Layering update

I have not written about layering recently (you can search this site for the layer tag). A recent search for layering tools has prompted another post.

I use the term layering to describe an online service that allows a user to add content (annotations, highlighting, questions, external links) on top of the online content generated by a different individual. Actually, you could layer content on top of your own original content, but the core issues I want to address here involve the addition of content on top of what someone else has prepared. I use the word “layering” because the word offers a mental image I prefer. There is the content of the original author and there is the content generated by one or more different individuals. These “layers” of content are stacked so that the content of the original author appears as intended by that individual, but other content is added on top.

My interest in this capability is related to educational applications. I sometimes describe the opportunity a teacher has to take original content and to add elements to that content to generate a composite product that is more ideal as an instructional resource. These elements might include annotations intended to activate existing knowledge before reading new material, highlights added for emphasis, questions inserted to encourage beneficial cognitive activities or checks on understanding, etc.  I have written a small book for educators on this subject and offer free online resources.

Others see broader opportunities in what I describe as layering. Some describe the opportunity to “annotate the web” as a way to expand or criticize online content. For example, it would offer a way to identify falsehoods in online content or a way to add discussion to a primary source.

The opportunity to layer content on the work of other authors is not without controversy. I have written previously about the negative reaction some authors have to others commenting on their work. One comparison that might help you understand this negative reaction might be what happens when authors allow comments on their material – say a blog post or a YouTube video. Not only can comments be negative, but comments can be completely off target or involve personal attacks. To prevent such comments, content creators may turn off comments.

I can certainly see how such concerns could be valid, my focus has been on layering methods that are limited to a controlled group (a teacher and his/her class). A moderated use such as this would only reveal comments within the group and would allow the teacher to supervise. Some, however, may simply object to the appearance of a modification (even when the original content is still intact) without permission.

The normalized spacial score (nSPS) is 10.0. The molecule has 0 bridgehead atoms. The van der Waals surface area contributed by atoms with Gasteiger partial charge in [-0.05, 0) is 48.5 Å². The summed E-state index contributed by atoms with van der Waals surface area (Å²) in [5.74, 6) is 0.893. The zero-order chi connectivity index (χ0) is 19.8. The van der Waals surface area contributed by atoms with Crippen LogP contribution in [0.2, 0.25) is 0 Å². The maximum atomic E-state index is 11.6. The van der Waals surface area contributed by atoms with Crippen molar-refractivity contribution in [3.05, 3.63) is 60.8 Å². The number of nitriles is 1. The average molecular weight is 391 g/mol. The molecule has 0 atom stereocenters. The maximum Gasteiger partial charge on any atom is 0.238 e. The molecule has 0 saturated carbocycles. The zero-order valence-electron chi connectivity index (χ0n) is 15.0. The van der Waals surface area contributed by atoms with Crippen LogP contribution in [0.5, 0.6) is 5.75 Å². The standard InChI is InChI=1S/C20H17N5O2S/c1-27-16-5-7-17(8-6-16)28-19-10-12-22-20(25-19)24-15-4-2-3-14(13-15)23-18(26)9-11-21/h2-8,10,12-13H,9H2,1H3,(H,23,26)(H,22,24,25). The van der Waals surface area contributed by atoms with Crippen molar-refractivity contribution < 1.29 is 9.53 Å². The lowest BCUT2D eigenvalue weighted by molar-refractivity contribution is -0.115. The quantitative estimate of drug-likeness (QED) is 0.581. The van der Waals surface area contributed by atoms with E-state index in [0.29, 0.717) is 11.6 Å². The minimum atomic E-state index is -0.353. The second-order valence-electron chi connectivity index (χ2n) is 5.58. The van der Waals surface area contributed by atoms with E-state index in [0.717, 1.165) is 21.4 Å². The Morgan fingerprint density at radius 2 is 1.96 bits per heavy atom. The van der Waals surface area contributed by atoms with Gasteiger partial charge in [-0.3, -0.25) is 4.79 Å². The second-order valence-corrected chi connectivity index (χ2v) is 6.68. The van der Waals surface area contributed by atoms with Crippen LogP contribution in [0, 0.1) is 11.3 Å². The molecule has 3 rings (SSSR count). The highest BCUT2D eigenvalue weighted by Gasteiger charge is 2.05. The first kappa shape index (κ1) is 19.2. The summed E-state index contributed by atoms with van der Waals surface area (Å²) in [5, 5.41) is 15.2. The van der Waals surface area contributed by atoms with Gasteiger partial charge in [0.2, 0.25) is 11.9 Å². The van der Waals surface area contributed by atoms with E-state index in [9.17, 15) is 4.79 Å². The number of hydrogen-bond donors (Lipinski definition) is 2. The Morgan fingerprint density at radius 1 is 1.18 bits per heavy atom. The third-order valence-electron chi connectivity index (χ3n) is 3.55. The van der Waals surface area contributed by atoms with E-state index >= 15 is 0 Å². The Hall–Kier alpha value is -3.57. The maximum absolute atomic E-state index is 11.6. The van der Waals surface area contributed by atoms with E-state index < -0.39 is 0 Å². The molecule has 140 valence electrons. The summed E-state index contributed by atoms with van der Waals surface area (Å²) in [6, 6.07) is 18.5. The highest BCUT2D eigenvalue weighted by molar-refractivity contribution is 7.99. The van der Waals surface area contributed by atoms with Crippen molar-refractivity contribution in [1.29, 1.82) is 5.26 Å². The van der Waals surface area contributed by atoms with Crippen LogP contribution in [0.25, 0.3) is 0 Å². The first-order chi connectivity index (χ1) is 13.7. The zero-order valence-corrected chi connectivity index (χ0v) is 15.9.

As I have explored various layering services I recommend to educators, I have become aware of a different concern. This concern is related to some of the various techniques by which a layer of content can be added to an existing web resource. I was investigating a service called Genius. This service has positive goals and influential technology backers. The service is very easy to use but it has been described as a proxy server that overrides certain security features  assumed by the original author. I have searched for more recent descriptions of how Genius works and sent an inquiry to the company for a comment on this concern, but to this point I am assuming the Verge concern (see link above) is still valid.

The practice of layering Internet content raises interesting questions. In what I consider the ideal application, the author’s original content is all presented (including ads) and the original content can be clearly differentiated from any annotations or added components by color or some other mechanism that makes clear what has been added. This composite is viewed by users who understand that what they see is a combination provided by multiple individuals and these viewers opt in to view this composite. By opt in, I mean the viewers must activate access to the service combining the inputs so that they understand what they are viewing is not the original. I don’t think existing copyright law would prevent this set of circumstances and I doubt the number of such services would exist should the practice be easy to challenge. You certainly don’t see comparable composites with print media, but similar composites in print would require republication of an original author’s work. This is a content model unique to the Internet.

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